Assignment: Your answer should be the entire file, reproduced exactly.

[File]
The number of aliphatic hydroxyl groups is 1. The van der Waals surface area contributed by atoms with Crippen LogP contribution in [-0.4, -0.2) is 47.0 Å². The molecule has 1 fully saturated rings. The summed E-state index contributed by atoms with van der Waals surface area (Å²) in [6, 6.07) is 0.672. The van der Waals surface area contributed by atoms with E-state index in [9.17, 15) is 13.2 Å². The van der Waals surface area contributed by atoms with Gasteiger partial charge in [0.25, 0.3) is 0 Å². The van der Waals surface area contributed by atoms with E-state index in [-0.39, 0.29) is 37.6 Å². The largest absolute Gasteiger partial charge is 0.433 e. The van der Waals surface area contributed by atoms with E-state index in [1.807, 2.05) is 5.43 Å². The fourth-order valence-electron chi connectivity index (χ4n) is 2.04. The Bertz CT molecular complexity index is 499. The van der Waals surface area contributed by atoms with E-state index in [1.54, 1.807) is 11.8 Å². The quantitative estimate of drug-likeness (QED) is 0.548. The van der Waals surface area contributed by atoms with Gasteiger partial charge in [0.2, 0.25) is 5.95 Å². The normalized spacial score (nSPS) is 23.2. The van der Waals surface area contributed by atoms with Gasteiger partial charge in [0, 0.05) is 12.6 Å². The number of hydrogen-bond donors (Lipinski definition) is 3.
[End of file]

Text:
The number of aliphatic hydroxyl groups is 1. The van der Waals surface area contributed by atoms with Crippen LogP contribution in [-0.4, -0.2) is 47.0 Å². The molecule has 1 fully saturated rings. The summed E-state index contributed by atoms with van der Waals surface area (Å²) in [6, 6.07) is 0.672. The van der Waals surface area contributed by atoms with E-state index in [9.17, 15) is 13.2 Å². The van der Waals surface area contributed by atoms with Gasteiger partial charge in [0.25, 0.3) is 0 Å². The van der Waals surface area contributed by atoms with E-state index in [-0.39, 0.29) is 37.6 Å². The largest absolute Gasteiger partial charge is 0.433 e. The van der Waals surface area contributed by atoms with E-state index in [1.807, 2.05) is 5.43 Å². The fourth-order valence-electron chi connectivity index (χ4n) is 2.04. The Bertz CT molecular complexity index is 499. The van der Waals surface area contributed by atoms with E-state index in [1.54, 1.807) is 11.8 Å². The quantitative estimate of drug-likeness (QED) is 0.548. The van der Waals surface area contributed by atoms with Gasteiger partial charge in [0.2, 0.25) is 5.95 Å². The normalized spacial score (nSPS) is 23.2. The van der Waals surface area contributed by atoms with Gasteiger partial charge in [0, 0.05) is 12.6 Å². The number of hydrogen-bond donors (Lipinski definition) is 3.